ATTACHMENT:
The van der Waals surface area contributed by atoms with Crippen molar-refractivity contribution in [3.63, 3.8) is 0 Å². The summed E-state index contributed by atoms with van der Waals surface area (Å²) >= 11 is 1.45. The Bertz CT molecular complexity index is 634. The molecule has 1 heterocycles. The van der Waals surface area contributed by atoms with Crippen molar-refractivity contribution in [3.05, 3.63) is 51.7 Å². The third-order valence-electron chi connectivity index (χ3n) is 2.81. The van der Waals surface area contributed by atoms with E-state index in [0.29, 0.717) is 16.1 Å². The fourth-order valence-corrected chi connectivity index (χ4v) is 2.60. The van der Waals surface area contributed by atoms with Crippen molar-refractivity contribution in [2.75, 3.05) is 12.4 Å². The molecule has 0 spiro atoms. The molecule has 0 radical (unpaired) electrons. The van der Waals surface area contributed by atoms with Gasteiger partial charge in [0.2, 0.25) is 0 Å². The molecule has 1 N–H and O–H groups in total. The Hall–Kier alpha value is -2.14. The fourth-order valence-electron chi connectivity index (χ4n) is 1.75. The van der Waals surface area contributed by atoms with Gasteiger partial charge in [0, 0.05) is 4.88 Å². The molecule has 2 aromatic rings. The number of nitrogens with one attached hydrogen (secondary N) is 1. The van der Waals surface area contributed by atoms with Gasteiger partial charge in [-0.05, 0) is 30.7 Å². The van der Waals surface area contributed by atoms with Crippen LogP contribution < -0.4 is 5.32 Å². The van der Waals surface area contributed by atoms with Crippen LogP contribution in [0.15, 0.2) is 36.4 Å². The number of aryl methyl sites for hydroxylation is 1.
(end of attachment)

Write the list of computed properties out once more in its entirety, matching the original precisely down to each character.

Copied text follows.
The van der Waals surface area contributed by atoms with Crippen molar-refractivity contribution in [3.63, 3.8) is 0 Å². The summed E-state index contributed by atoms with van der Waals surface area (Å²) >= 11 is 1.45. The Bertz CT molecular complexity index is 634. The molecule has 1 heterocycles. The van der Waals surface area contributed by atoms with Crippen molar-refractivity contribution in [3.05, 3.63) is 51.7 Å². The third-order valence-electron chi connectivity index (χ3n) is 2.81. The van der Waals surface area contributed by atoms with E-state index in [0.29, 0.717) is 16.1 Å². The fourth-order valence-corrected chi connectivity index (χ4v) is 2.60. The van der Waals surface area contributed by atoms with Crippen molar-refractivity contribution in [2.75, 3.05) is 12.4 Å². The molecule has 0 spiro atoms. The molecule has 0 radical (unpaired) electrons. The van der Waals surface area contributed by atoms with Gasteiger partial charge in [0.2, 0.25) is 0 Å². The molecule has 1 N–H and O–H groups in total. The Hall–Kier alpha value is -2.14. The fourth-order valence-electron chi connectivity index (χ4n) is 1.75. The van der Waals surface area contributed by atoms with Gasteiger partial charge in [0, 0.05) is 4.88 Å². The molecule has 2 aromatic rings. The number of nitrogens with one attached hydrogen (secondary N) is 1. The van der Waals surface area contributed by atoms with Gasteiger partial charge in [-0.05, 0) is 30.7 Å². The van der Waals surface area contributed by atoms with Crippen LogP contribution < -0.4 is 5.32 Å². The van der Waals surface area contributed by atoms with Crippen LogP contribution in [0.15, 0.2) is 36.4 Å². The number of aryl methyl sites for hydroxylation is 1.